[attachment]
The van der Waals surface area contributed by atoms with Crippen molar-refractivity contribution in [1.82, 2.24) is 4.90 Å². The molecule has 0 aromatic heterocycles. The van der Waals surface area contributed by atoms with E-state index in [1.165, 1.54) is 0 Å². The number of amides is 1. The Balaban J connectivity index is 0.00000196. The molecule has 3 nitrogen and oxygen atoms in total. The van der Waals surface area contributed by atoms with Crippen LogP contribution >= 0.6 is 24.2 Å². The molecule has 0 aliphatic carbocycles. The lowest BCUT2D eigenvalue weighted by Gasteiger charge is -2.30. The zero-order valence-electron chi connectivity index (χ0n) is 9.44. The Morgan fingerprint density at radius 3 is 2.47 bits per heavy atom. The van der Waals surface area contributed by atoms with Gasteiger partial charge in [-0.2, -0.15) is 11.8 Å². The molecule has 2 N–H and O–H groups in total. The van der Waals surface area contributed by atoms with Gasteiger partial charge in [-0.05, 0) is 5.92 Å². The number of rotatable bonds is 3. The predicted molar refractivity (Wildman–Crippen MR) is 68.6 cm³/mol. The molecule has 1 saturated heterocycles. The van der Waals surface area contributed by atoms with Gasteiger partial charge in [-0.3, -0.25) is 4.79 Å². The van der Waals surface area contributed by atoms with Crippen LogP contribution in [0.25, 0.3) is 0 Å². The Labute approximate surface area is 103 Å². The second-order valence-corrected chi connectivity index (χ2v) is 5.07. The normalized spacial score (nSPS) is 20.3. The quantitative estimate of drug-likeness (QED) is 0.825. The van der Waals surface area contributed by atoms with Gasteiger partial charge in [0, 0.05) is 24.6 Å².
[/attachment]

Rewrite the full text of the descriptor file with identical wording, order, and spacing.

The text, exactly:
The van der Waals surface area contributed by atoms with Crippen molar-refractivity contribution in [1.82, 2.24) is 4.90 Å². The molecule has 0 aromatic heterocycles. The van der Waals surface area contributed by atoms with E-state index in [1.165, 1.54) is 0 Å². The number of amides is 1. The Balaban J connectivity index is 0.00000196. The molecule has 3 nitrogen and oxygen atoms in total. The van der Waals surface area contributed by atoms with Crippen LogP contribution >= 0.6 is 24.2 Å². The molecule has 0 aliphatic carbocycles. The lowest BCUT2D eigenvalue weighted by Gasteiger charge is -2.30. The zero-order valence-electron chi connectivity index (χ0n) is 9.44. The Morgan fingerprint density at radius 3 is 2.47 bits per heavy atom. The van der Waals surface area contributed by atoms with Gasteiger partial charge in [-0.2, -0.15) is 11.8 Å². The molecule has 2 N–H and O–H groups in total. The van der Waals surface area contributed by atoms with Gasteiger partial charge in [-0.05, 0) is 5.92 Å². The number of rotatable bonds is 3. The predicted molar refractivity (Wildman–Crippen MR) is 68.6 cm³/mol. The molecule has 1 saturated heterocycles. The van der Waals surface area contributed by atoms with Gasteiger partial charge in [-0.3, -0.25) is 4.79 Å². The van der Waals surface area contributed by atoms with Crippen LogP contribution in [0.25, 0.3) is 0 Å². The Labute approximate surface area is 103 Å². The second-order valence-corrected chi connectivity index (χ2v) is 5.07. The normalized spacial score (nSPS) is 20.3. The quantitative estimate of drug-likeness (QED) is 0.825. The van der Waals surface area contributed by atoms with Gasteiger partial charge in [0, 0.05) is 24.6 Å².